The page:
The problem is that I start all of my cheese sauces with a bechamel -- start a roux with butter and flour, then add milk and whisk until creamy. Obviously, the flour was an issue, so I went to my pantry to see what kind of gluten-free flours I had. I found potato flour, so I figured, why not? It should work, right?
Nope. Miserable failure. The potato flour clumped up and didn't dissolve when I added the milk, so it looked like baby formula mixed with mashed potatoes. Gross. I had to ditch the whole shebang.
I instead skipped the flour, and whisked butter and milk together. Then I added American cheese, goat cheese, salt/pepper, garlic powder, and waited until it got hot. I mixed some corn starch with water, then dumped it in, brought it to a boil, and then took it off the heat. It cooled to just the right texture, and I poured it over the cooked noodles with some ham that had been sauteed with spinach. I threw some shredded cheddar on top, and then popped it in the oven for half an hour. The brown rice pasta held up well, surprisingly, and it ended up being a decent -- though not stellar -- mac 'n cheese.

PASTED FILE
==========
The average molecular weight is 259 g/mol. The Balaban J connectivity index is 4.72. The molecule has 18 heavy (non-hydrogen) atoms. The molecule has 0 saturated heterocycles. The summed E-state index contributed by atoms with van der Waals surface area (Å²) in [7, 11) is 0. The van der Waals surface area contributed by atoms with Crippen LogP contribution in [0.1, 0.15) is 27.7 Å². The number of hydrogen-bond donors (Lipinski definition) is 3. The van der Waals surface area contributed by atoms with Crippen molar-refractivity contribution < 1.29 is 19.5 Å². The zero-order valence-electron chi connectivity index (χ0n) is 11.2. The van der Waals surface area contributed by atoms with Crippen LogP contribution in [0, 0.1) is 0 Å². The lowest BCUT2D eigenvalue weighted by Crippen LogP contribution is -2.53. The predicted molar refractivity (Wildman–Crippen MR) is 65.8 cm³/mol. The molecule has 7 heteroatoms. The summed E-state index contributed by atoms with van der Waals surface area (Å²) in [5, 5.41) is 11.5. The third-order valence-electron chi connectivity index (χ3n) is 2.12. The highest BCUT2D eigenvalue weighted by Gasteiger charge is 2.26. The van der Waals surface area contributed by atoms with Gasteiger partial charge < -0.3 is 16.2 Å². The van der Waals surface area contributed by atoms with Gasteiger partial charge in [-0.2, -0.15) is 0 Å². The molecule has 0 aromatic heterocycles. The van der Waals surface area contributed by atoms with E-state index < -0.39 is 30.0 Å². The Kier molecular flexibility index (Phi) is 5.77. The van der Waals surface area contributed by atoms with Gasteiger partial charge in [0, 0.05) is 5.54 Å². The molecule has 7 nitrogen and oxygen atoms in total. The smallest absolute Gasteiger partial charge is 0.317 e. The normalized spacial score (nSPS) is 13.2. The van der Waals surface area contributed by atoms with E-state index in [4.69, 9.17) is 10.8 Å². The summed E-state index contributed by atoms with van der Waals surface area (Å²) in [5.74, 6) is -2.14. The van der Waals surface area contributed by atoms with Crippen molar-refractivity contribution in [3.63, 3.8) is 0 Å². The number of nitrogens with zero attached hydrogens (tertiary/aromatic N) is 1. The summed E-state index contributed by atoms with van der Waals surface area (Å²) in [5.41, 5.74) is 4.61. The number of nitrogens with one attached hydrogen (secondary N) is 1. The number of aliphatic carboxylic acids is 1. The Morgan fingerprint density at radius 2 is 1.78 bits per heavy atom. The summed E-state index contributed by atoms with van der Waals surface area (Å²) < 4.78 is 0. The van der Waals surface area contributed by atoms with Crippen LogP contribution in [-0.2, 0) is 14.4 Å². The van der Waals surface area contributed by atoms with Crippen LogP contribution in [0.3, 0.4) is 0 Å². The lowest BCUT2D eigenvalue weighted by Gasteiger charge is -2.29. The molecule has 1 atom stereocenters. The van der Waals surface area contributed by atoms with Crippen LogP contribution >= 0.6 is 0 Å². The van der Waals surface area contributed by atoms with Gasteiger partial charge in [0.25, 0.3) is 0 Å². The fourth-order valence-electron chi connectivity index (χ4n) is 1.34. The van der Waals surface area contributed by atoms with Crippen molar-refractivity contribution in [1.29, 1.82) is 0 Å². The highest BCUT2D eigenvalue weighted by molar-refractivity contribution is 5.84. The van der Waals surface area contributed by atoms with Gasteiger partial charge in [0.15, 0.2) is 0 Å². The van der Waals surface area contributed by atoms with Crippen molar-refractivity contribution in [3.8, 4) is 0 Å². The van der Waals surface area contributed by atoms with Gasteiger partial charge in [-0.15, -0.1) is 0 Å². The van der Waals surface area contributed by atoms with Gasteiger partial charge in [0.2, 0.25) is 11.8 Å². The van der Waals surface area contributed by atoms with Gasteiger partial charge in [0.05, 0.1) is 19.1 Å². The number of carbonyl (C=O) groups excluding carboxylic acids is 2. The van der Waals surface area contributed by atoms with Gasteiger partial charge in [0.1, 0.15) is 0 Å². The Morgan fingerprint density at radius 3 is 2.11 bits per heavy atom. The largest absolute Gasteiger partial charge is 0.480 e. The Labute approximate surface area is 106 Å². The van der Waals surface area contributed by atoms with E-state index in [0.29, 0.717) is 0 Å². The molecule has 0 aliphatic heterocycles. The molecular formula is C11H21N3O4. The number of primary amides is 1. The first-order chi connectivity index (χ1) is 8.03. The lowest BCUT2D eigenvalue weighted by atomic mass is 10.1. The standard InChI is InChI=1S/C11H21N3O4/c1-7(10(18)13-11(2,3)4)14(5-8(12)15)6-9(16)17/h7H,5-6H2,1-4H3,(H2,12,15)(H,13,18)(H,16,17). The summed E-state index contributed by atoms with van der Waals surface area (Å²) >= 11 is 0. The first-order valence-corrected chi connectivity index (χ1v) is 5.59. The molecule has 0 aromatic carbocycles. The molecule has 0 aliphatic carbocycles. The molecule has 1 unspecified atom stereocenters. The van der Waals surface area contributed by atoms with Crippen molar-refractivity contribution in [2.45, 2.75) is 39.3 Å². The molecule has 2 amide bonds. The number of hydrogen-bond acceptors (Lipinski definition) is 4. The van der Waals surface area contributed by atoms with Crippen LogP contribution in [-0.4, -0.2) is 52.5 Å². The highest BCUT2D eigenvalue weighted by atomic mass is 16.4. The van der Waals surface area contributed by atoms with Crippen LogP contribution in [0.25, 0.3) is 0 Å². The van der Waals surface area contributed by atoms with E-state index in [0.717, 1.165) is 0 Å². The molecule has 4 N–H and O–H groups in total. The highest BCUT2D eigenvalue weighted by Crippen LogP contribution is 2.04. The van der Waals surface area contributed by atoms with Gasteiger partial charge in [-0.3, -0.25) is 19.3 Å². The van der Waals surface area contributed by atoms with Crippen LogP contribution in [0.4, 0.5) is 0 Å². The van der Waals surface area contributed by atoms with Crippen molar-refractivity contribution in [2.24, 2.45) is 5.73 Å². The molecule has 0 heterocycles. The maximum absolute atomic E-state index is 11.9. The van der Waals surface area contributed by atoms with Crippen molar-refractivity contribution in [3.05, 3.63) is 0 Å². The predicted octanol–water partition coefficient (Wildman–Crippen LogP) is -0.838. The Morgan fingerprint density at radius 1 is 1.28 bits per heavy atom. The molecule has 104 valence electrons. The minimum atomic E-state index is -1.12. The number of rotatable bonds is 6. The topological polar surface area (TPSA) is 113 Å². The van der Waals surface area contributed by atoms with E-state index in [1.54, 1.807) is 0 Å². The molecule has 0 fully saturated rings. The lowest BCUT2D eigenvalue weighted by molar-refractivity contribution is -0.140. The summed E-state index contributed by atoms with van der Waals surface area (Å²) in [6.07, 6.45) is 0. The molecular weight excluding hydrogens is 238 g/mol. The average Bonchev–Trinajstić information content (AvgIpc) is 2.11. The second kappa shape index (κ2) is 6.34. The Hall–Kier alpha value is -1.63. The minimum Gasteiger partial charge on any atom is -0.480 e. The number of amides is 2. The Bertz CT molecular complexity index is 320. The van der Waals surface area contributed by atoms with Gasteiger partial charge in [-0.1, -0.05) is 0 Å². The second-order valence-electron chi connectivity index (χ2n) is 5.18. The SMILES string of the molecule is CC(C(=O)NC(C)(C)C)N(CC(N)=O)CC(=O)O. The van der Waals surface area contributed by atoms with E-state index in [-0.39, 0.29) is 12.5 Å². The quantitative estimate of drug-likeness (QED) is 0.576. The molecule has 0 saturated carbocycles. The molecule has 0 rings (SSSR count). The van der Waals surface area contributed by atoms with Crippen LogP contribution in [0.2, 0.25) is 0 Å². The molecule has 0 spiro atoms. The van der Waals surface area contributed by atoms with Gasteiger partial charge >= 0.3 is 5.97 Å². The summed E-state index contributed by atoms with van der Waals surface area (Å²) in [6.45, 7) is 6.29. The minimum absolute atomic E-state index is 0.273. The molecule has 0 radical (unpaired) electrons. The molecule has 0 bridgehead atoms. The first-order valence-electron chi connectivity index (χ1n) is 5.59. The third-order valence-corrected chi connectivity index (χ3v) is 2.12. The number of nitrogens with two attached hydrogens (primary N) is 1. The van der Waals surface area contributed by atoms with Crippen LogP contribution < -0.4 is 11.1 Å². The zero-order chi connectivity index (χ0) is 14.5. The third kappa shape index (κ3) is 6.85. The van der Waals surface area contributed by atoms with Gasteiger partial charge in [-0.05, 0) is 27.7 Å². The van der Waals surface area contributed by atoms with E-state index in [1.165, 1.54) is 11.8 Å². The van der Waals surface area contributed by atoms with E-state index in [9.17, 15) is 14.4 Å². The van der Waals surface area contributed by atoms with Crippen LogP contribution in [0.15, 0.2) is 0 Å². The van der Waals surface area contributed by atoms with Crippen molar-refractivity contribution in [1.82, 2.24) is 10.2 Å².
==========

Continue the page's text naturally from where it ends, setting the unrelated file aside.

Lesson to be learned? Potato flour CANNOT be used to make a roux. I may try tapioca flour next time, or corn flour, and see how that works instead. According to the interwebs, arrowroot flour works well as a rue. I've also used brown rice flour to make a roux for turkey gravy, though I don't know how it would work with milk.
Other fun ideas for mac 'n cheese:
- Ditch half of the milk/cream and add pureed steamed/roasted cauliflower instead. It adds a really nice nuttiness to the dish, and helps work in vegetables.
- Use a half cup of Greek yogurt to replace some of the cream.
- Puree some butternut squash as a replacement for some of the cream.
- Bacon. Bacon bacon bacon. BACON.